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Current Affairs


Date : Jan 24, 2022

Description :



Topic à Constitutional Provisions:


  • Why in News:


  • The Supreme Court held that a superior court could set aside the expected bail order if there was

sufficient evidence to suggest that matters such as the size and role of the defendants in the case

were not considered by the lower court.


  • About the Anticipatory Bail:


  • The granting of the anticipatory bail under Section 438 was introduced when the CrPC was amended in 1973.
  • Contrary to the usual bail, granted to an arrested person, on pending bail, a person is ordered to be released on bail even before arrest under the Anticipatory Bail.
  • Time frame: High Court (SC) in the case of Sushila Aggarwal v. The State of NCT of Delhi (2020) has issued a landmark decision, declaring that no time limit may be set for the expected bail application and may continue until the end of the case.
  • It is issued only by the Sessions Court and the High Court.


  • Significance:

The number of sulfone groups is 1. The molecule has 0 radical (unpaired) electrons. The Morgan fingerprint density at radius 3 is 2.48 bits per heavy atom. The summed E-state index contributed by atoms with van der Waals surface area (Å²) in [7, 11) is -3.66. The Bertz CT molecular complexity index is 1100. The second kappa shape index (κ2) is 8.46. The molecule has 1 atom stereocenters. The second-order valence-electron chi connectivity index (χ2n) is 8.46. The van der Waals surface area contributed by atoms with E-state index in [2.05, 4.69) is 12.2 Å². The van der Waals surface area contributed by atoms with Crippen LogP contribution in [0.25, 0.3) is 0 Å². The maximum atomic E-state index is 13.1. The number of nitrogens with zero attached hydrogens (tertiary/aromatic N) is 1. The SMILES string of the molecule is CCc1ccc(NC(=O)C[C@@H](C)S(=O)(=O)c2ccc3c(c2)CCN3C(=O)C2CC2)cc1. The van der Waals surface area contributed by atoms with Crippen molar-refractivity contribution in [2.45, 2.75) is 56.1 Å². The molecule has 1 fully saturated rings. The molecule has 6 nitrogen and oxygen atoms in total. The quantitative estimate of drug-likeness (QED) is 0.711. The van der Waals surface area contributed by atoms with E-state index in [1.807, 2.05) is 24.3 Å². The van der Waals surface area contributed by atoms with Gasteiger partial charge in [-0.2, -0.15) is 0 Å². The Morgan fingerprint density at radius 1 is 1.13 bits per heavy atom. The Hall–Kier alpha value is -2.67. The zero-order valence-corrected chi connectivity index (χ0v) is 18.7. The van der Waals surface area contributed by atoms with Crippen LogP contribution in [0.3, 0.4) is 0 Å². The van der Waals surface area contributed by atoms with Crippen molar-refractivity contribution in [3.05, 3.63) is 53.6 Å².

• The reason for the inclusion of Section 438 in the Act was the adoption by parliament of the fundamental principle of human liberty in a free and democratic country.
  • Parliament wishes to promote respect for personal freedom and allow for a higher position in the basic law of criminal justice, so that everyone is considered innocent until proven guilty.


  • Recent observations made by the Supreme Court on its use:


  • HCs and SCs are empowered to grant the accused the anticipatory bail due to the mandate that the Constitution places on the right to freedom guaranteed under Article 21.
  • The granting or refusal of an application under the CrPC directly affects the right to life and liberty of the individual.
  • Therefore, the provision needs to be read openly, and considered in its beneficial nature.
  • Courts should not read about the restrictions that the legislature did not give explicitly.
  • In doing so, the Supreme Court may exercise its jurisdiction under Article 142 of the Constitution to pass that order.


  • The need for such protection:


  • The respondent, without being a suspect, may also be the primary caregiver or sole breadwinner.
  • His imprisonment could leave his loved ones in a state of famine and neglect.
  • In the 1980 case of Gurbaksh Singh Sibbia vs State of Punjab, a five-judge panel of the Supreme Court headed by Chief Justice YV Chandrachud ruled that 438 (1) should be interpreted in accordance with Article 21 of the Constitution (protection of health and personal freedom).


  • Source à The Hindu

Tags : CrPC, criminal procedure

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